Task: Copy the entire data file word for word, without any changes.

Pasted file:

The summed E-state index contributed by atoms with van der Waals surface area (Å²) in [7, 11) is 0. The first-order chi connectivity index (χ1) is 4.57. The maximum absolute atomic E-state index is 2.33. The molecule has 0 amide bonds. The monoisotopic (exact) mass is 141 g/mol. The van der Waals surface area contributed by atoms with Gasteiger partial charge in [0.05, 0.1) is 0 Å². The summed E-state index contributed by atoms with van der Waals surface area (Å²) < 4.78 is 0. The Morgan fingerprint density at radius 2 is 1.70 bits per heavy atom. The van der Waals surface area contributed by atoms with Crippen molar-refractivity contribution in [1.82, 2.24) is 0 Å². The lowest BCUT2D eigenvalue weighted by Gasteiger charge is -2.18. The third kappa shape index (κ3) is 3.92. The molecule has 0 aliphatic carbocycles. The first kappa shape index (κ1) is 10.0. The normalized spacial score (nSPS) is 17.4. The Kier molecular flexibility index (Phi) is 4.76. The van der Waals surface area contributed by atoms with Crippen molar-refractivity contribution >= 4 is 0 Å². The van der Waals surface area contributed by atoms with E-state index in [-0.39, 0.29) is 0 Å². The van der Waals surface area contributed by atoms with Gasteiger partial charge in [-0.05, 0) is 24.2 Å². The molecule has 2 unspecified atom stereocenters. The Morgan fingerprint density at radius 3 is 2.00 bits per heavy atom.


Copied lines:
The summed E-state index contributed by atoms with van der Waals surface area (Å²) in [7, 11) is 0. The first-order chi connectivity index (χ1) is 4.57. The maximum absolute atomic E-state index is 2.33. The molecule has 0 amide bonds. The monoisotopic (exact) mass is 141 g/mol. The van der Waals surface area contributed by atoms with Gasteiger partial charge in [0.05, 0.1) is 0 Å². The summed E-state index contributed by atoms with van der Waals surface area (Å²) < 4.78 is 0. The Morgan fingerprint density at radius 2 is 1.70 bits per heavy atom. The van der Waals surface area contributed by atoms with Crippen molar-refractivity contribution in [1.82, 2.24) is 0 Å². The lowest BCUT2D eigenvalue weighted by Gasteiger charge is -2.18. The third kappa shape index (κ3) is 3.92. The molecule has 0 aliphatic carbocycles. The first kappa shape index (κ1) is 10.0. The normalized spacial score (nSPS) is 17.4. The Kier molecular flexibility index (Phi) is 4.76. The van der Waals surface area contributed by atoms with Crippen molar-refractivity contribution >= 4 is 0 Å². The van der Waals surface area contributed by atoms with E-state index in [-0.39, 0.29) is 0 Å². The van der Waals surface area contributed by atoms with Gasteiger partial charge in [-0.05, 0) is 24.2 Å². The molecule has 2 unspecified atom stereocenters. The Morgan fingerprint density at radius 3 is 2.00 bits per heavy atom.